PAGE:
# Determining Volumetric Airflow Rate for a Hovering Helicopter

## How can we determine the volumetric airflow rate downdraft that a hovering helicopter generates?

An unloaded helicopter hovers at sea level while being loaded, causing an air mass to move downward. A load is added, and the helicopter slowly rises. What factors do we need to consider in determining the volumetric airflow rate downdraft?

## Factors to Consider in Determining Volumetric Airflow Rate:

When calculating the volumetric airflow rate downdraft that a hovering helicopter generates, several factors come into play:

- Area of the rotor disc
- Mass flow rate of air through the rotor
- Density of the air
- Velocity of the air

First, let's determine the area of the rotor disc. Given that the rotor diameter is 18 meters, the radius would be 9 meters. The area of a circle can be calculated using the formula A = πr∧2, resulting in 81π square meters as the area of the rotor disc.

Next, the mass flow rate of air through the rotor disc can be calculated by multiplying the density of air with the area of the rotor disc. In this scenario, the velocity of the air approaching the blades is considered negligible, simplifying the calculation to the product of air density and rotor area.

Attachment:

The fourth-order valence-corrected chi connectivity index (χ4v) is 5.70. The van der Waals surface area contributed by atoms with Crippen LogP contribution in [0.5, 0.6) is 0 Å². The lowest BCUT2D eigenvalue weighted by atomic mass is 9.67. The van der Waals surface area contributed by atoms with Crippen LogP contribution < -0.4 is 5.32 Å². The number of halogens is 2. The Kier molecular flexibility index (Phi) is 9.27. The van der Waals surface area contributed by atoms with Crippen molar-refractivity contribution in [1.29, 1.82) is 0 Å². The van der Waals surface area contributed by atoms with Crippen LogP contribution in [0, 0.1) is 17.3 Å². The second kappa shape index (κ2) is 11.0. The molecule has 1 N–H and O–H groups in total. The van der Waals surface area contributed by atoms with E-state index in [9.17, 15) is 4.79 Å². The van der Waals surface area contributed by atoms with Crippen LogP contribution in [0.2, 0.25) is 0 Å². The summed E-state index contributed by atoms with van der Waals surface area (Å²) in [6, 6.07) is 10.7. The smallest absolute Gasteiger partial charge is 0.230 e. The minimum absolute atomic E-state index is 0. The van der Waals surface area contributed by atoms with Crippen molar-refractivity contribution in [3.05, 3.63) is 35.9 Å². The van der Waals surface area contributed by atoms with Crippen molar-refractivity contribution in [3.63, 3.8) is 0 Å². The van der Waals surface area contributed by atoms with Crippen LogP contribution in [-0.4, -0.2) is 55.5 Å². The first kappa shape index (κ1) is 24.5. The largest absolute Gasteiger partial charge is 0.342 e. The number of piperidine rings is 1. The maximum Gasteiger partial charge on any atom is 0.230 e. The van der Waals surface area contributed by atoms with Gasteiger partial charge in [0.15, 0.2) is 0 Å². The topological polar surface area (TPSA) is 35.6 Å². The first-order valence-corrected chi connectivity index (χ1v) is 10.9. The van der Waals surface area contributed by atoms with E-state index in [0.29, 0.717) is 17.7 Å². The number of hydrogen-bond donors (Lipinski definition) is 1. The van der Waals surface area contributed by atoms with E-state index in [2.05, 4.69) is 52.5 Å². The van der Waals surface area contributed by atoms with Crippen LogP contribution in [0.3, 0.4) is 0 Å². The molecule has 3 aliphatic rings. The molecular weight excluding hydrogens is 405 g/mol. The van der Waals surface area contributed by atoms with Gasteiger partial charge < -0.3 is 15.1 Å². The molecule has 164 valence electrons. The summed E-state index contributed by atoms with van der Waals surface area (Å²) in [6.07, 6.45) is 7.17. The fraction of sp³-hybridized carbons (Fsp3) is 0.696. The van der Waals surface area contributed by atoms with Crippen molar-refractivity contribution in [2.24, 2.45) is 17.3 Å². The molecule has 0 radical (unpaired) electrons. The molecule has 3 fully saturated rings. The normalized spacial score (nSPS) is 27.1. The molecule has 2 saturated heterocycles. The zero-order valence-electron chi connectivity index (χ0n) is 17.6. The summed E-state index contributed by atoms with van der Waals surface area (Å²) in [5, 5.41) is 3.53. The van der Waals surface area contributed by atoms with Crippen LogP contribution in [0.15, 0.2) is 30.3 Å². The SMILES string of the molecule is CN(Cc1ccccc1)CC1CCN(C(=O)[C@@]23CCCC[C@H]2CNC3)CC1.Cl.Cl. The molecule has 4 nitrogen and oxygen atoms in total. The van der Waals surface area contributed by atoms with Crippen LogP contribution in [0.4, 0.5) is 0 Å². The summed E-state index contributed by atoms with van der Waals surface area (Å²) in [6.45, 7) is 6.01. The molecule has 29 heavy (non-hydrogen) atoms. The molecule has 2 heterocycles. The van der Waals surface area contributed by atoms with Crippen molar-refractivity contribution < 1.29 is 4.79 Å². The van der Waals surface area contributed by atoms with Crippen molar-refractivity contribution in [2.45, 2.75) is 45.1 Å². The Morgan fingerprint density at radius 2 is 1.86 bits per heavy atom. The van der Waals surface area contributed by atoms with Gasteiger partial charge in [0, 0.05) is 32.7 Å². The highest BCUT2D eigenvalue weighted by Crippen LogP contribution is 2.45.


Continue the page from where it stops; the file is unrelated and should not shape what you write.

Although the question does not provide the specific density of air, it mentions taking the density of atmos. However, since the details are not fully provided, the exact volumetric airflow rate downdraft cannot be calculated. The time taken for the helicopter to rise after the load is added is crucial in this calculation.

In conclusion, the determination of the volumetric airflow rate downdraft that a hovering helicopter generates requires considering various factors, including the rotor disc area, air mass flow rate, air density, and air velocity.